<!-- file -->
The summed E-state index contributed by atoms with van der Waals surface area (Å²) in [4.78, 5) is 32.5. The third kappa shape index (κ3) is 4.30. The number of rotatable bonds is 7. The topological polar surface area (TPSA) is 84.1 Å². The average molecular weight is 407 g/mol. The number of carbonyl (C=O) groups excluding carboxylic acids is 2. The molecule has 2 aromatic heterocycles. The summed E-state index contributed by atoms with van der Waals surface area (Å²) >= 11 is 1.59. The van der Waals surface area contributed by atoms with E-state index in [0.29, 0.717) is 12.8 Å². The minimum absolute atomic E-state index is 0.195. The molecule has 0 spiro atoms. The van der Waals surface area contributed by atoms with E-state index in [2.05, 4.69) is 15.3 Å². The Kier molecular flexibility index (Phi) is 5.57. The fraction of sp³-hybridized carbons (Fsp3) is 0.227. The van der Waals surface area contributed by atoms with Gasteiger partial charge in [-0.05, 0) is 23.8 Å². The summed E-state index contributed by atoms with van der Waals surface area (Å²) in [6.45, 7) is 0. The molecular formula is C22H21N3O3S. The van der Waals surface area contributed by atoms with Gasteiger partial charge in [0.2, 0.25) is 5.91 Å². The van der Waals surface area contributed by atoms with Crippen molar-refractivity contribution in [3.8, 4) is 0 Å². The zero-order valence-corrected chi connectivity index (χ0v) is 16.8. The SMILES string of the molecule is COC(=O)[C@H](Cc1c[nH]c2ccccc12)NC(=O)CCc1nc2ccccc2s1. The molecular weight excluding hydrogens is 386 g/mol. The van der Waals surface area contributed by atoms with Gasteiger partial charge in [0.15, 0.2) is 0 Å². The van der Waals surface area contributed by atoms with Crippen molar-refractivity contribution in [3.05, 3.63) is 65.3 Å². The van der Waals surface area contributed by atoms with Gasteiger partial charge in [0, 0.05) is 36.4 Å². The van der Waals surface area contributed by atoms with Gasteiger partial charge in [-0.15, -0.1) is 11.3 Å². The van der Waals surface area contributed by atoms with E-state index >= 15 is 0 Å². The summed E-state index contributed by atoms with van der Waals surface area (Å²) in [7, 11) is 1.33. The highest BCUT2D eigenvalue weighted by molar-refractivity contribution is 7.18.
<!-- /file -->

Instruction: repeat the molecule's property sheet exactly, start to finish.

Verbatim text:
The summed E-state index contributed by atoms with van der Waals surface area (Å²) in [4.78, 5) is 32.5. The third kappa shape index (κ3) is 4.30. The number of rotatable bonds is 7. The topological polar surface area (TPSA) is 84.1 Å². The average molecular weight is 407 g/mol. The number of carbonyl (C=O) groups excluding carboxylic acids is 2. The molecule has 2 aromatic heterocycles. The summed E-state index contributed by atoms with van der Waals surface area (Å²) >= 11 is 1.59. The van der Waals surface area contributed by atoms with E-state index in [0.29, 0.717) is 12.8 Å². The minimum absolute atomic E-state index is 0.195. The molecule has 0 spiro atoms. The van der Waals surface area contributed by atoms with E-state index in [2.05, 4.69) is 15.3 Å². The Kier molecular flexibility index (Phi) is 5.57. The fraction of sp³-hybridized carbons (Fsp3) is 0.227. The van der Waals surface area contributed by atoms with Gasteiger partial charge in [-0.05, 0) is 23.8 Å². The summed E-state index contributed by atoms with van der Waals surface area (Å²) in [6.45, 7) is 0. The molecular formula is C22H21N3O3S. The van der Waals surface area contributed by atoms with Gasteiger partial charge in [0.2, 0.25) is 5.91 Å². The van der Waals surface area contributed by atoms with Crippen molar-refractivity contribution in [3.8, 4) is 0 Å². The zero-order valence-corrected chi connectivity index (χ0v) is 16.8. The SMILES string of the molecule is COC(=O)[C@H](Cc1c[nH]c2ccccc12)NC(=O)CCc1nc2ccccc2s1. The molecular weight excluding hydrogens is 386 g/mol. The van der Waals surface area contributed by atoms with Gasteiger partial charge in [0.15, 0.2) is 0 Å². The van der Waals surface area contributed by atoms with Crippen molar-refractivity contribution in [3.05, 3.63) is 65.3 Å². The van der Waals surface area contributed by atoms with Gasteiger partial charge in [0, 0.05) is 36.4 Å². The van der Waals surface area contributed by atoms with Gasteiger partial charge in [-0.15, -0.1) is 11.3 Å². The van der Waals surface area contributed by atoms with E-state index >= 15 is 0 Å². The summed E-state index contributed by atoms with van der Waals surface area (Å²) in [7, 11) is 1.33. The highest BCUT2D eigenvalue weighted by molar-refractivity contribution is 7.18.